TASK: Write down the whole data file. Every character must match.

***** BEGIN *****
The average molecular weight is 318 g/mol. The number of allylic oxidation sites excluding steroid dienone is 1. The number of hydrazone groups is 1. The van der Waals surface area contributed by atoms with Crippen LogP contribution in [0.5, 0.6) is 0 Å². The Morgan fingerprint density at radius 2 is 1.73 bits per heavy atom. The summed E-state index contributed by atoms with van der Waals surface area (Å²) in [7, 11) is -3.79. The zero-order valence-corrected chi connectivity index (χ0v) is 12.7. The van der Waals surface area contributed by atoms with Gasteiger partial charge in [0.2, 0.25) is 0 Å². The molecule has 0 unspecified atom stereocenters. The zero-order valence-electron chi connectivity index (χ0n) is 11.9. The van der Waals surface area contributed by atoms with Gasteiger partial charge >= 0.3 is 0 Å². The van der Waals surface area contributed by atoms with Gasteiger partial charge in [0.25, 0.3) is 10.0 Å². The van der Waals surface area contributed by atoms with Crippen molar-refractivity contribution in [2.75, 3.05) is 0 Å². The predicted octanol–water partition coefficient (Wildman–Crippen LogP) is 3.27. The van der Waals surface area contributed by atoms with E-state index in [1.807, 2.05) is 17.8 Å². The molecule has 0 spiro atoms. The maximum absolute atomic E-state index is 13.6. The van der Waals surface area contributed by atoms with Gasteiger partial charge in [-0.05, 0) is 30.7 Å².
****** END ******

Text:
The average molecular weight is 318 g/mol. The number of allylic oxidation sites excluding steroid dienone is 1. The number of hydrazone groups is 1. The van der Waals surface area contributed by atoms with Crippen LogP contribution in [0.5, 0.6) is 0 Å². The Morgan fingerprint density at radius 2 is 1.73 bits per heavy atom. The summed E-state index contributed by atoms with van der Waals surface area (Å²) in [7, 11) is -3.79. The zero-order valence-corrected chi connectivity index (χ0v) is 12.7. The van der Waals surface area contributed by atoms with Gasteiger partial charge in [0.2, 0.25) is 0 Å². The molecule has 0 unspecified atom stereocenters. The zero-order valence-electron chi connectivity index (χ0n) is 11.9. The van der Waals surface area contributed by atoms with Gasteiger partial charge >= 0.3 is 0 Å². The van der Waals surface area contributed by atoms with Gasteiger partial charge in [0.25, 0.3) is 10.0 Å². The van der Waals surface area contributed by atoms with Crippen molar-refractivity contribution in [2.75, 3.05) is 0 Å². The predicted octanol–water partition coefficient (Wildman–Crippen LogP) is 3.27. The van der Waals surface area contributed by atoms with E-state index in [1.807, 2.05) is 17.8 Å². The molecule has 0 spiro atoms. The maximum absolute atomic E-state index is 13.6. The van der Waals surface area contributed by atoms with Gasteiger partial charge in [-0.05, 0) is 30.7 Å².